iPhone XR: The Definitive Guide to This Year's Cheapest Apple Smartphone
Apple’s 2018 iPhone trifecta is complete. The iPhone XS and XS Max have stunned the most ardent tech fanatics with their crystal-clear OLED screens, but now it’s the XR’s turn to make a splash in the smartphone market.
The colorful handset went on sale Friday. It’s the cheapest out of this year’s iPhone trio, starting at $749 compared to the $999 and $1,099 price tags of its siblings. Externally, the XR is fundamentally distinct from its pricier counterparts but its internal components are identical.
Its six different color variants — black, white, red, yellow coral, and blue — double the options available for the XS and XS Max. Aside from sheer aesthetic, it will also lack display and camera features that are major selling points for the other two devices. But otherwise most of the parts powering the XR are almost identical to the other releases.
Think of the XR as being a less flashy sports car than the XS and XS Max. Sure it doesn’t have the spoiler or racing wheels but it has the same engine and the better paint job. This makes Apple’s most affordable phone perfect for iOS users who are using an iPhone 8 or older.
iPhone XR: Specs
For starters, the XR packs the same A12 Bionic chip that powers the XS and XS Max. Apple said the 7-nanometer processor is capable of carrying out more than 5 trillion operations per second, compared to last year’s 10nm A11 chip’s 600 billion operations. In terms of raw computational power, the XR is just as good as the XS and XS Max.
It even comes with a bigger battery than the XS. The XR runs on a 2,942 mAh battery, compared to the XS’s 2,658 mAh and the XS Max’s 3,174 mAh batteries. All-in-all these are pretty lackluster batteries compared to other flagship releases that pack upwards of 4,000 mAh batteries, like the Samsung Galaxy Note 9 and Huawei Mate 20 Pro. But the XS and XS Max have been tested to hold their own in terms of battery life. We’ll have to wait for tests to see if the same goes for the XR.
The screen is the department it falls the flattest. Instead of coming with an eye-popping OLED display, the XR has a 6.1-inch LCD screen. LCD screens are by default less bright and more rigid than OLEDs so that water-like quality of the XS and XS Max screens will be glaringly absent.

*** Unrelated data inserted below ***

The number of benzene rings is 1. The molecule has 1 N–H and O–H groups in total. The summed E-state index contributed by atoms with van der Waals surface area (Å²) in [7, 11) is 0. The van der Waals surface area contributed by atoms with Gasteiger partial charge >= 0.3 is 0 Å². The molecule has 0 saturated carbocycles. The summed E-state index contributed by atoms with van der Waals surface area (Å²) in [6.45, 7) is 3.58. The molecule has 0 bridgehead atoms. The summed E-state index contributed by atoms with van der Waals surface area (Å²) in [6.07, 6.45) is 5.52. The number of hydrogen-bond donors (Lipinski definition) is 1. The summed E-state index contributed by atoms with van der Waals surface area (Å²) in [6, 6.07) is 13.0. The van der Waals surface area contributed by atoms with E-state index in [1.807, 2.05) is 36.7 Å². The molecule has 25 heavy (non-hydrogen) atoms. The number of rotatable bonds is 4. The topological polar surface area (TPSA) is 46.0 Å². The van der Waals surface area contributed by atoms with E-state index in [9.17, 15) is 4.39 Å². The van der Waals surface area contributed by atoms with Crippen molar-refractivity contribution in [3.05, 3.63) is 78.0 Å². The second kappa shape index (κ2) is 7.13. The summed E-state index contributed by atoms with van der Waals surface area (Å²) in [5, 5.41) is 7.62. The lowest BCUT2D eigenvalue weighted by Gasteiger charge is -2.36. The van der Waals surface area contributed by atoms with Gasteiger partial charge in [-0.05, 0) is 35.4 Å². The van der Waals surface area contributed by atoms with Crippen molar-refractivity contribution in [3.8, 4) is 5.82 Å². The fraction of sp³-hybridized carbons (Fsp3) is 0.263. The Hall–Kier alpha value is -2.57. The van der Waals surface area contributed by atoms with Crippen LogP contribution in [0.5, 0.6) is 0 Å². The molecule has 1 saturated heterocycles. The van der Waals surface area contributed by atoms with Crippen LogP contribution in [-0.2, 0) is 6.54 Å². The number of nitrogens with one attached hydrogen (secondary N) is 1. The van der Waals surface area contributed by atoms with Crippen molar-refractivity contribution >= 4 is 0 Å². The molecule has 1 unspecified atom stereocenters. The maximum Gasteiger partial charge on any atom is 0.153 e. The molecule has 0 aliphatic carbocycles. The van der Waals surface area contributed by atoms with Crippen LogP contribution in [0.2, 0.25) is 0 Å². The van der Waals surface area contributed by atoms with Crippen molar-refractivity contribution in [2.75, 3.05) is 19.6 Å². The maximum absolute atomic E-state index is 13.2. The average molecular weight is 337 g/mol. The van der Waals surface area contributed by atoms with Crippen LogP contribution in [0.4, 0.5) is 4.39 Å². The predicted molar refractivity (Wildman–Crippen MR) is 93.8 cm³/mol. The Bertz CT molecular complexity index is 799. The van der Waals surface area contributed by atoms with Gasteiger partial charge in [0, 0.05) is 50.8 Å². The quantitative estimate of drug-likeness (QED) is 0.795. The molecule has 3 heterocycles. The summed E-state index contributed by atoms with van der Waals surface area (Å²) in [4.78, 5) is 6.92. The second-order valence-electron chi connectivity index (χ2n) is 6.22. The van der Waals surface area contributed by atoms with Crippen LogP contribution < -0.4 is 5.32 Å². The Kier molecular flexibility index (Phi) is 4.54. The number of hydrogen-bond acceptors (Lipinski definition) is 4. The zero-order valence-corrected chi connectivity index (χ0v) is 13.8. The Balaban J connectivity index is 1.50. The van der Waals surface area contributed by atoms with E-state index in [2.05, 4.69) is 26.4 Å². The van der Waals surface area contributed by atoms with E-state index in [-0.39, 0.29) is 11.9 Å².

There has also been a controversy regarding the XR’s resolution and pixel density. The device’s resolution is 1,792-by-828 pixels and had a density of 326 pixels-per-inch, compared to the iPhone XS’s 2436‑by-1125‑pixel resolution at 458 PPI.
The former means the XR will only be able to play videos at a maximum of 828p, which will only be mildly annoying if you constantly watch Netflix or YouTube your smartphone. But the 326 PPI had certain users concerned because it was the same density found on the iPhone 4.
However, a smartphone expert previously told Inverse that 326 PPI is actually optimal for LCD screens. So if you were skeptical about picking up an XR only because of the screen, it won’t be a big deal.
iPhone XR: Cameras
All three of this year’s iPhones leverage the A12’s power to enable some game-changing camera features. However, photos on the XR will be slightly lesser quality especially if you want to zoom in on something. The 7-megapixel selfie camera, on the other hand, will be exactly the same on across the trio.
The cheaper of the three only has one wide-angle, 12 MP rear camera while the XS and XS Max also include a telephoto lens of optical zoom. All this means is that the XR is only capable of digital zoom, which has the tendency to make images grainy. But don’t count it out just yet. Thanks to its processor, users can still edit images’ depth of field after a photo has been taken
iPhone XR: Who It’s Perfect For
For everyone trying to upgrade from an iPhone 8 or older and not spend a month-worth or rent, it’s definitely worth considering the XR. iPhone X users might be disappointed in its LCD screen and lack of dual-rear cameras. But for everyone else Apple’s revival of the iPhone 5c will be an upgrade for the low.